Reflecting back on the 60 books I read in 2019 I tried to decide on my top ten favourites. It was tough, but here they are, in no particular order.
- A Gentleman in Moscow (Amor Fowles) This may go down as one of my favourite books ever, up there with A Fine Balance and A Prayer For Owen Meanie. This is not a story to read quickly to see what happens next, but one to savour slowly, enjoying the character development, the atmosphere, the understated humour.
- Baggage (Wendy Phillips) This book for young readers is written in verse, and deals with child trafficking and social justice. Phillips is a master at this genre, capturing numerous young voices with so few words.
- The Heart’s Invisible Furies (John Boyne) Another one of my top ten books, ever. It’s a saga. Its scope is vast. It’s brilliant, hilarious and heartbreaking, all at once. Set in Ireland it covers the entire lifespan of one ordinary man who has extraordinary trials and tribulations.
- The Agony of Bun O’keefe (Heather Smith) Brilliant, funny and endearing. It’s for younger teens or older children but will appeal to anyone who enjoys a poignant story featuring quirky, lovable characters who, in this case, come together to form a truly unconventional but loving family. Bun o’Keefe will live in my heart for a long time. Heather Smith is one of my favourite Canadian authors.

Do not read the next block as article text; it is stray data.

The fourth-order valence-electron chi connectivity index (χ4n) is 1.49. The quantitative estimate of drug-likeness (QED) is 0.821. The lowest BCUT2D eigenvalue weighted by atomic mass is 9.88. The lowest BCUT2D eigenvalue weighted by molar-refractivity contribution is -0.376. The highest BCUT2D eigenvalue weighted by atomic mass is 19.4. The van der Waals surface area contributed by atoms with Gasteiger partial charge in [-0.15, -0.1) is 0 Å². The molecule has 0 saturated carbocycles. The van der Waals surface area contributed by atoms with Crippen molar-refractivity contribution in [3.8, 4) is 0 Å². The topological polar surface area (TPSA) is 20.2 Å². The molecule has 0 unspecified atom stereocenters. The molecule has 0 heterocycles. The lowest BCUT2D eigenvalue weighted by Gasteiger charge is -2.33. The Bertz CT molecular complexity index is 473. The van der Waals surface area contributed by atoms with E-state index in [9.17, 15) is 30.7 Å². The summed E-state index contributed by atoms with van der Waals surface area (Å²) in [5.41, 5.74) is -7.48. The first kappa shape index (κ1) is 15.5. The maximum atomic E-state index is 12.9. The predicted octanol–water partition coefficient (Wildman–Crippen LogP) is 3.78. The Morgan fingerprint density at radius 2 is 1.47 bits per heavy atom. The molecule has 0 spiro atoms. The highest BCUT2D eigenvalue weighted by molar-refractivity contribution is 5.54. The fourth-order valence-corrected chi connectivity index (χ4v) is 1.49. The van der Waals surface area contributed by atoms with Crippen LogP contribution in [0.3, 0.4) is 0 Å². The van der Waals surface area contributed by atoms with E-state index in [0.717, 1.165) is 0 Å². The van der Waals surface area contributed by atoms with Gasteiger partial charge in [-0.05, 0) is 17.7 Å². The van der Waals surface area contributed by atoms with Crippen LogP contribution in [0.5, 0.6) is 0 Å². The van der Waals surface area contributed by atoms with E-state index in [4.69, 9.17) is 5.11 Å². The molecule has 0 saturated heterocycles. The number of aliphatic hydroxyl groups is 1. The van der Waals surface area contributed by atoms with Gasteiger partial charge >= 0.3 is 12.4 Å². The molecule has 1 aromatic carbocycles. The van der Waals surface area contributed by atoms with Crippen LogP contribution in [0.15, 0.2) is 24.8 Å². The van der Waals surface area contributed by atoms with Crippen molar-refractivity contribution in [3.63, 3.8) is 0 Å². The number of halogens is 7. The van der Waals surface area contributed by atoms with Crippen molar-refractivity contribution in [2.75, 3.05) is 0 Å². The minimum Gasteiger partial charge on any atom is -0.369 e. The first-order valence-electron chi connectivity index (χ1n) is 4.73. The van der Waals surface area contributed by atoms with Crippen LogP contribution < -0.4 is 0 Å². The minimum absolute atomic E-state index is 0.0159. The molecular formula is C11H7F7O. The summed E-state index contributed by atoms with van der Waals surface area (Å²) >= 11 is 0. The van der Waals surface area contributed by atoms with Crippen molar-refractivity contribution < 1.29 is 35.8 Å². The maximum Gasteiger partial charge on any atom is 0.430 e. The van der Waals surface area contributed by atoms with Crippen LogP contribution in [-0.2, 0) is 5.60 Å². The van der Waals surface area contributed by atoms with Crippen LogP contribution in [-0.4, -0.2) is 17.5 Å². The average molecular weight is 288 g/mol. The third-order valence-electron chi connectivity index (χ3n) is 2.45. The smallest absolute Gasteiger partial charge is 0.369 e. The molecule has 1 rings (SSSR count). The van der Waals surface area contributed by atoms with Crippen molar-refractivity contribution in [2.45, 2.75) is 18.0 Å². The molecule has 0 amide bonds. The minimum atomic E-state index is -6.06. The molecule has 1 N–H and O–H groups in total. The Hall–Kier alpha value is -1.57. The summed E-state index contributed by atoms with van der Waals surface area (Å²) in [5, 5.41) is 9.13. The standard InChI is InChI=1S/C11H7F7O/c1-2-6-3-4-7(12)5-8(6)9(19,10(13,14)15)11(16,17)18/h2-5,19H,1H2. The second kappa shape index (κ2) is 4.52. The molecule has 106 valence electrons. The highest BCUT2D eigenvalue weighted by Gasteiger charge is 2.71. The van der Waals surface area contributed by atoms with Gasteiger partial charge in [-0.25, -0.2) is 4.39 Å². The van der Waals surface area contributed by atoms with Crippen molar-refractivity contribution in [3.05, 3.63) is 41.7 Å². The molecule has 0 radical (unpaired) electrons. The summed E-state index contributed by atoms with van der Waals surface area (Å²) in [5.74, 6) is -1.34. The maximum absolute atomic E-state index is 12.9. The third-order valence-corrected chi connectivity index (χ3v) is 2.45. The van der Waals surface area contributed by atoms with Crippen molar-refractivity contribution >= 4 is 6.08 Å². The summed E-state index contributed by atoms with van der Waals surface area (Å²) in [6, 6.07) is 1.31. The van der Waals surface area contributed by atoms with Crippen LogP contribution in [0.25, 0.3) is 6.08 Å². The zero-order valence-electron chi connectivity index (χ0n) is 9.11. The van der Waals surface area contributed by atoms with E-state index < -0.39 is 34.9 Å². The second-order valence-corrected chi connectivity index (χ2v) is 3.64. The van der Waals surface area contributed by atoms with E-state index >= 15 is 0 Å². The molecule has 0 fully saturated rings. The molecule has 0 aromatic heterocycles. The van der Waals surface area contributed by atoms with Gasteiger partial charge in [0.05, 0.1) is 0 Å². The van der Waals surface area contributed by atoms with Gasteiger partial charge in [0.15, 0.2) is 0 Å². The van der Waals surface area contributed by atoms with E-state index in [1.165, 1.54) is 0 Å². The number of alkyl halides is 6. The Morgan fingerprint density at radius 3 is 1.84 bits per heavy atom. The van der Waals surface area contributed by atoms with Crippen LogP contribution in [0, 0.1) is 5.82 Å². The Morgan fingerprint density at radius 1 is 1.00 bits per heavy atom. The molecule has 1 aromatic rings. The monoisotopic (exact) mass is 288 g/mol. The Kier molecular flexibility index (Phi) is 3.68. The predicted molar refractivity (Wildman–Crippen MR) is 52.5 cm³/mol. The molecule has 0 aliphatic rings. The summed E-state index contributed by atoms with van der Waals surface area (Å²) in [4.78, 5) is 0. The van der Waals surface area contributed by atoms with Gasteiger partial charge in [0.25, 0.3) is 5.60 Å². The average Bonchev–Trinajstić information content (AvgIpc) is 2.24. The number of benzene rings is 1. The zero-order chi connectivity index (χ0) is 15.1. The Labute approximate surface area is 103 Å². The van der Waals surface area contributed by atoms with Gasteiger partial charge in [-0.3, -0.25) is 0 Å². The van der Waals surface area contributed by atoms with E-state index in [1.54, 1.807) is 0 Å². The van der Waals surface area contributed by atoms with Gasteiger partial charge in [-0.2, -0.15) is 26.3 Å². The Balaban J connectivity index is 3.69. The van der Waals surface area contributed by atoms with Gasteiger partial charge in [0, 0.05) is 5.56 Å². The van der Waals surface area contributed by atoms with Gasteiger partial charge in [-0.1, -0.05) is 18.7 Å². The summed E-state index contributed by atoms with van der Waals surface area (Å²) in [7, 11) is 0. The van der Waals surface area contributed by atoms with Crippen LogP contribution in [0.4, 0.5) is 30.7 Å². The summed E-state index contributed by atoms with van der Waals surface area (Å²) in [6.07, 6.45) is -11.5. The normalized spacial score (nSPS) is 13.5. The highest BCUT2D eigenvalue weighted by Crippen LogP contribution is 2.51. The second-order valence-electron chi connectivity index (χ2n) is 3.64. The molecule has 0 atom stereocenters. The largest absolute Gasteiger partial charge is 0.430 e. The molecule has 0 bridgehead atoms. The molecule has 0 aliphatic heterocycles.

- Sweep, The Story of a Girl and Her Monster (Jonathan Auxier) I read this book last year but read it again this year to prepare for a bookclub discussion. I enjoyed it equally as much on the second reading. Again, it’s a book for young people but has enormous adult appeal. It deals with the horrific practise of using very young children as chimney sweeps in Victorian England, but in Auxier’s hands it becomes a tender story of friendship and courage.
- Little Fires Everywhere (Celeste Ng) A multi-layered family story that shows the complexities of human relationships. I’m now reading Ng’s earlier book, Everything I Never Told You which shows equal promise. (I need to study Ng’s amazing ability to weave past events with current ones without losing the reader.)
- Educated (Tara Westover) Like The Glass Castle by Jeannette Walls this is a compelling, almost hard-to-believe memoir of one young American girl living a most unconventional life.
- Eleanor Oliphant is Completely Fine (Gail Honeyman) I’m always impressed when an author can combine serious, troubling themes with delightful humour. I won’t forget quirky Eleanor any time soon.
- Elizabeth Is Missing (Emma Healey) That such a young author (early 20’s) can write so authentically about memory loss and dementia is astonishing.
- The Sun is Also a Star (Nicola Yoon). This book is a love story for teens that takes place over one day. The characters are smart and the writing is engaging. I found it unputdownable. The movie version is good too.
Two books that almost made the list were An American Marriage and Silver Sparrow, both by Tayari Jones. They were thoughtful stories that once again explore the complexities of human relationships.
What were your outstanding reads of the year?